Hero Archetypes and Epic Conventions in the Odyssey and Beowulf

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Hero Archetypes and Epic Conventions in The Odyssey and Beowulf

It is remarkable how closely one can compare two epics that have such diverse and unique historical and cultural backgrounds. A Greek poet named Homer wrote The Odyssey sometime from BC 1400-900 during the Mycenaean Period. The epic preceding The Odyssey, called The Iliad, revolves around Achilles, the hero of the commonly known Trojan Wars. The Odyssey is a continuation of The Iliad and deals with Odysseus, another hero of the Trojan Wars, who has been on a quest to reach his family in Ithaca for ten years and is continuously hampered by various trials. Odysseus is believed by many to have been a much-loved Mycenaean king (Milch 67-68). Beowulf, on the other hand, does not have a true author, "...unwritten stories that had been passed from generation to generation by word of mouth," (Safier 11-12). Beowulf, like Odysseus, "is about a hero who becomes leader of his people," (Safier 12). Consequently, there is a tribal mood in Beowulf, stemming from the barrage of English tribes continually attacking the land. Many similar factors affect the mood and outcome of stories written during the time period. Though these two epics are very separated by time period and culture, through careful analysis, one can note several key epic construction techniques similar to both. In comparing and contrasting the epics, The Odyssey and Beowulf, one must consider the significance of the epic conventions and hero archetypes displayed, such as: a hero of great strength, a good deal of combat with various creatures, and a great cultural influence.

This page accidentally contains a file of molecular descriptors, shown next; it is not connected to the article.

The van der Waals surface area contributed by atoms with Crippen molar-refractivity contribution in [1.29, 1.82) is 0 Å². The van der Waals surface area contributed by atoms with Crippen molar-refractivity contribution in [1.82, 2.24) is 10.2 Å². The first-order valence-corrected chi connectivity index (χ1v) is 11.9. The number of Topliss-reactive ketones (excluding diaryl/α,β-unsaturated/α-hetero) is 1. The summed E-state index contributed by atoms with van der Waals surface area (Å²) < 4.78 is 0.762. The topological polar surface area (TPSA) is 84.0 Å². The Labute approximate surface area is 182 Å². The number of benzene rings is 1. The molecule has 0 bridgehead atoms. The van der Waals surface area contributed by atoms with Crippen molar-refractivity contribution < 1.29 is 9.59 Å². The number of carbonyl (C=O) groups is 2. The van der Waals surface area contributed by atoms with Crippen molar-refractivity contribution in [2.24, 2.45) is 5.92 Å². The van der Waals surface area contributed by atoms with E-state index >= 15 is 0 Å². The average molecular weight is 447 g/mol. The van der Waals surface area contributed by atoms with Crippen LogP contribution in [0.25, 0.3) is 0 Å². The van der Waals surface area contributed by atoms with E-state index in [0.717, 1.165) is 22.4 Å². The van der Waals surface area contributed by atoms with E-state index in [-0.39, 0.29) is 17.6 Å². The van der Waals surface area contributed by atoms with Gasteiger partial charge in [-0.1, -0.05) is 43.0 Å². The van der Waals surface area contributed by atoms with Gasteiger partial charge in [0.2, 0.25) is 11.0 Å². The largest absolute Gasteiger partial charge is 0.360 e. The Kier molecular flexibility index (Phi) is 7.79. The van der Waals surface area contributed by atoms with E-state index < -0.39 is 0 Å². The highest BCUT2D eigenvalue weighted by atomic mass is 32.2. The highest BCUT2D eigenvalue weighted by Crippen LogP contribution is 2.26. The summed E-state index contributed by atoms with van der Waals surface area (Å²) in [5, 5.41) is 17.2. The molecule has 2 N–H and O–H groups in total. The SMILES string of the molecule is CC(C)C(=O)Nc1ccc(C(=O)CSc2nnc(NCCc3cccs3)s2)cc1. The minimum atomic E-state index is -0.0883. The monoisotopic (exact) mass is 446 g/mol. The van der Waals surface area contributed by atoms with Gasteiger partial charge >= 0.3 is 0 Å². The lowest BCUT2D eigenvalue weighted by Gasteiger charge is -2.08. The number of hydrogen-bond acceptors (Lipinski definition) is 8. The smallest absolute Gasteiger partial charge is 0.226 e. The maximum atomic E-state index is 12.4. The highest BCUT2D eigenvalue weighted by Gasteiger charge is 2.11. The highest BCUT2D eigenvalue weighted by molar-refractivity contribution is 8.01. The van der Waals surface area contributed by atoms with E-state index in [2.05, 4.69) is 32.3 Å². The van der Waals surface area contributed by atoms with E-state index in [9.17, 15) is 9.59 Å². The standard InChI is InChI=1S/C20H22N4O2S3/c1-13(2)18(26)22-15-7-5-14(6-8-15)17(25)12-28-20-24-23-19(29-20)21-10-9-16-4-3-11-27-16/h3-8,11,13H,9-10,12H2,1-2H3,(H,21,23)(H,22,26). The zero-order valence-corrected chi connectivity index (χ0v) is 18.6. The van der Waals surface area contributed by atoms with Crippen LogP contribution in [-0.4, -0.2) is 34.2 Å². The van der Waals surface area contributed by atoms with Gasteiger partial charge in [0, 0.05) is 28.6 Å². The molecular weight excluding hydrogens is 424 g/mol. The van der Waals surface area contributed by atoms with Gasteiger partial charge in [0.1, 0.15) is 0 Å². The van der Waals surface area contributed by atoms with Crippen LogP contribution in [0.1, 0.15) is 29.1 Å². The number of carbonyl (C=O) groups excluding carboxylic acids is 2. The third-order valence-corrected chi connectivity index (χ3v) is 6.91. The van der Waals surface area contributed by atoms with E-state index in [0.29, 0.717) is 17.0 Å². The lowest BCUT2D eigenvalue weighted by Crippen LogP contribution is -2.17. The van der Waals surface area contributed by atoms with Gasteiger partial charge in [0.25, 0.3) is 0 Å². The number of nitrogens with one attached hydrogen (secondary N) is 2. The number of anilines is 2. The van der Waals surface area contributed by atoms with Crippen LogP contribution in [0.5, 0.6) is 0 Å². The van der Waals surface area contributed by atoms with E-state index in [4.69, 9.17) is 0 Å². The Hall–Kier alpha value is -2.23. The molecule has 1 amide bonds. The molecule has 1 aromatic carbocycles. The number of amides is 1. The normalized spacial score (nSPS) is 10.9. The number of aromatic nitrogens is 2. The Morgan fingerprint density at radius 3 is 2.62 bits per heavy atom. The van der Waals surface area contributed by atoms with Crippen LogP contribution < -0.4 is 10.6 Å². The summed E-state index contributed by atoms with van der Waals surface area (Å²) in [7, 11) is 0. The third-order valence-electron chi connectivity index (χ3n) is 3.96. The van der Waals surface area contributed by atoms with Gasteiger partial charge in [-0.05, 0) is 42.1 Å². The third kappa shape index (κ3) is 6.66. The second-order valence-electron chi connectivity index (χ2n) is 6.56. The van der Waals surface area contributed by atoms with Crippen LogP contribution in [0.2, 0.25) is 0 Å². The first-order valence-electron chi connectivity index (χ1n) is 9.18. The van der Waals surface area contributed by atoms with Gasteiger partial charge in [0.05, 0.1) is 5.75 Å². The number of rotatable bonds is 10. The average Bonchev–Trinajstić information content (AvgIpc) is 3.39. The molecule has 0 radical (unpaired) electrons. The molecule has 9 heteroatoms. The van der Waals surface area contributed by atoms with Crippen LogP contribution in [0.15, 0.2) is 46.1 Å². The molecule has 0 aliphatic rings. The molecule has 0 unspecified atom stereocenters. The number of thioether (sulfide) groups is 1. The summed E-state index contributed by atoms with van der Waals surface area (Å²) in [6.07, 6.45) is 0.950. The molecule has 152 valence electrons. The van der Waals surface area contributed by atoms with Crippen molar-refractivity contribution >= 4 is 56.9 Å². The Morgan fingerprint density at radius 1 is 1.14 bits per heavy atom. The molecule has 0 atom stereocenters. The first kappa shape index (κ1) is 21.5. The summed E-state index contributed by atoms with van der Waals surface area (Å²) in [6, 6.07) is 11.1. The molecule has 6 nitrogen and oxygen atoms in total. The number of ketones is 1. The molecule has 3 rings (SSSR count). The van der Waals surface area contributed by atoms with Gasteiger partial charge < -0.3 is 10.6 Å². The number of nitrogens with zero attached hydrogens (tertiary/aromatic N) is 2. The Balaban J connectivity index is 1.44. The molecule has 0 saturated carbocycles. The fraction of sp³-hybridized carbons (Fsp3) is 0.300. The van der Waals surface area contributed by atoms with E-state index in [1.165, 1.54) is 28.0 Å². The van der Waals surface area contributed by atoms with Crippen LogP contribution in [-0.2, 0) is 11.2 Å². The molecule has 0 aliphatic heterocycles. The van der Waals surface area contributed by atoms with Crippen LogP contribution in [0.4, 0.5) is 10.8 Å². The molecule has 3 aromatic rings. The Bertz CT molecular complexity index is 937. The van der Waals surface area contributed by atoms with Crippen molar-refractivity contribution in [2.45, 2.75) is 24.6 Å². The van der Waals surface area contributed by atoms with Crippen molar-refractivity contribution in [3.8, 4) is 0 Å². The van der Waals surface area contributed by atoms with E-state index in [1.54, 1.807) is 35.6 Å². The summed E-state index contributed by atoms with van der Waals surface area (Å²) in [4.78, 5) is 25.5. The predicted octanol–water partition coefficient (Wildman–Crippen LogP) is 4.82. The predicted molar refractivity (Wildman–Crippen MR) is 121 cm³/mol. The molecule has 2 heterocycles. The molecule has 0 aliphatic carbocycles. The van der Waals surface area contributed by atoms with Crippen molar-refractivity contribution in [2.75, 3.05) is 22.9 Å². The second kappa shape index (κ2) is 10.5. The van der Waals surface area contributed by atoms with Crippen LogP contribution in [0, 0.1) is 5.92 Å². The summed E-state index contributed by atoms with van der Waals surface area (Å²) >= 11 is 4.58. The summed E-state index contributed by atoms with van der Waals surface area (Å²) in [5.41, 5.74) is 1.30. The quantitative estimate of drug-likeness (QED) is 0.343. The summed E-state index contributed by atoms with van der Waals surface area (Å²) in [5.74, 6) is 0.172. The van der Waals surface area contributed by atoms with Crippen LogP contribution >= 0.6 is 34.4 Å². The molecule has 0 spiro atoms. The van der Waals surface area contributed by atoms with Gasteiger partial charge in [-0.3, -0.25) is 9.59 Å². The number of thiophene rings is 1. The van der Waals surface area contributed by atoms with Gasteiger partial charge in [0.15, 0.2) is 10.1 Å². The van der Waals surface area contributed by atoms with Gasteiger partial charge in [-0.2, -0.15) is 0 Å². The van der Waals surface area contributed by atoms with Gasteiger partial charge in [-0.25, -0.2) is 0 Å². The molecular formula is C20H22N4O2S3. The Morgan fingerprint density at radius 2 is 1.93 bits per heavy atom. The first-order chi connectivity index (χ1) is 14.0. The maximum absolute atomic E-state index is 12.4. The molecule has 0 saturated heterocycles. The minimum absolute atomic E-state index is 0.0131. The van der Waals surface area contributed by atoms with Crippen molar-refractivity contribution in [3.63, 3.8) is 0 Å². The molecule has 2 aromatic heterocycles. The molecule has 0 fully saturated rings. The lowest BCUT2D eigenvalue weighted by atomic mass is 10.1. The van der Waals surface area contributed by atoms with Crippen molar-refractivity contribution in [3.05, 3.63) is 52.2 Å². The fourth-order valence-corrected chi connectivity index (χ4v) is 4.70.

The most evident epic convention used in the epics The Odyssey and Beowulf is the presence of a phenomenal hero of national importance. In The Odyssey, Odysseus is the definite hero. Of his extensive qualities, his tremendous hubris is his most apparent weakness. Throughout the epic, one can continuously observe Odysseus blazoning his haughtiness through his bombastic...
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